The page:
The first few rewrites were merely a distillation of what was necessary and what was not. After that, it was trying to streamline the scenes that made the cut into something cohesive and still poignant to the story’s intention. After I made the initial cuts, the story still didn’t feel right and I ended up rewriting the ending three different times in order to examine how they made me feel. The original ended with her leaving the Order to be with Nik, but that also didn’t feel right. It didn’t make sense to me that a Jedi, especially one like Mai, who has found her purpose in the Order, would simply leave it. We eventually settled on the ending we have now, which felt more natural.

I  don’t think I am capable of writing a great romance in the classical sense and I struggled with trying to convince the audience that these two were in love without any of the usual tropes. Mai has been a Jedi her entire life and has never experienced an emotion even approaching romantic love. I don’t think she’d be leaping into Nik’s arms no matter how charming he may be. She is, first and foremost, a Jedi. I wanted the reader to see the mutual respect and warmth between them. Instead of the desperate forbidden kiss, I wanted visibly restrained distance. I wanted tension. It’s maybe not as outright romantic, but I’ve never been one to think that the idea of “love” most fiction tries to sell as convincing or even healthy.

Again, take from that what you will.

To me, the creation of a good story is an act as miraculous and accidental as the formation of the earth. A good story is usually stumbled upon in a confused, terrified state and the discovery isn’t usually realized until after the fact. I’ve found this to be true even for our Star Wars comic.

I don’t know exactly what kind of story Alex and I uncovered here, but I know I want us to tell more of it. Mai and Nik are too rich and too alive, at least to us, for just six-pages. The rest of their adventures lie just beyond the last panel of the comic in as yet undiscovered ancient Sith ruins and seedy black antiquities markets. It’s in the hum and whine of the Found Ruin’s engines as Nik and Mai punch her sub-lights and heads for the stars.

You can read the final script here: ASWC6 – No Emotion

Before we go, here’s some fun trivia about this issue:

  • Although he’s not named in the comic, the astrogationalist that Mai Fel-Tor falls in love with is named Nik Ardomé. Nik is largely employed by criminals for his vast knowledge of hyperspace routes, including ancient ones that are less traveled and therefore excellent for illegal operations. He most recently worked for Grakkus the Hutt (from the latest Marvel Star Wars series) – a Hutt obsessed with the Jedi and their artifacts. Nik’s homeworld is Naboo.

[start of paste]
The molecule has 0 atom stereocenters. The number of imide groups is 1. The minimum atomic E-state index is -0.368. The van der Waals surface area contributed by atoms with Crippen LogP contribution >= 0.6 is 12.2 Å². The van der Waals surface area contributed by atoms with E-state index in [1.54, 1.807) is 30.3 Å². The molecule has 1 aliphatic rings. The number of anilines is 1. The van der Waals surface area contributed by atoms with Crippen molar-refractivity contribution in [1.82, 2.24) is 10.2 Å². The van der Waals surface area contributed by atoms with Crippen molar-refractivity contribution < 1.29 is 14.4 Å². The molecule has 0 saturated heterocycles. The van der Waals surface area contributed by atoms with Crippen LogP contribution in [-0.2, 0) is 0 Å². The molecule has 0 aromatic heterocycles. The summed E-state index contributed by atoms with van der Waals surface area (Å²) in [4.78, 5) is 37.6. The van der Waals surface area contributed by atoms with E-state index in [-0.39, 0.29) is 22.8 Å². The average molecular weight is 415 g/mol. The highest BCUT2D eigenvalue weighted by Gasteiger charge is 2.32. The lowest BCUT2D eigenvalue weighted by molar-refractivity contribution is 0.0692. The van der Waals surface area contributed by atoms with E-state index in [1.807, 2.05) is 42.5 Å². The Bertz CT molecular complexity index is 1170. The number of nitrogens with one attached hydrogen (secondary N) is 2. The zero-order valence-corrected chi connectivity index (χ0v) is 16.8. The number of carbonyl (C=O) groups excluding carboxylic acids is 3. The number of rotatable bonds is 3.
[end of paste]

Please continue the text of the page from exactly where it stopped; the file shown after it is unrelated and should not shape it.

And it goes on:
• Jedi Knight Mai Fel-Tor is, maybe surprisingly, modeled on legendary Japanese actor Toshiro Mifune and the many samurai characters he played. She’s also heavily inspired by, maybe not so surprisingly, Indiana Jones.

  • Nik Ardomé’s ship is named the Found Ruin. It’s an A-Type 1029 Nubian freighter that we made up for the comic. We wanted something that reflected both his Naboo heritage but still has that worn smuggler style.

  • Initially, the bounty hunter, who is named Regus Markonas, had a prominent role and introduction but was cut down to two panels due to space and time. Regus Markonas is of the Gank species and, like other Ganks, a good portion of his body has been replaced with cybernetics. He works for Grakkus the Hutt as a bounty hunter, but instead of hunting people, he hunts artifacts. Regus is completely amoral and doesn’t really care about the artifacts he seeks as long as Grakkus pays him at the end of the day.

  • The Presidian Dor is a Sith battleship modeled after the ones seen in the Star Wars: The Old Republic game developed by Bioware. The idea was that the Presidian Dor was Darth Auretus’ flagship when he went rogue and turned on the other Sith. When Auretus realized that battle with his fellow Sith was lost, he engaged hyperspace, but since his ship was horribly damaged, it began to tear apart. The debris field around the Presidian Dor are pieces of the hull that had begun to tear apart right before it came out of hyperspace.

Another thing before we go: Alex and I had a lot of help on this issue (and the next one) to get them out on time. Thanks to Tony Ray, who helped letter most of the issue, and Niki Ray, who helped with the colors. Thank you to Hayden Grover and Malik Butler, who edited and gave feedback when necessary. These people make this goofy little thing possible.

And there you have it. Thanks for reading! See you on August 25th for a very, very different kind of Star Wars story.

139 days until Star Wars: The Last Jedi
29 days until A Star Wars Comic #8

– Jim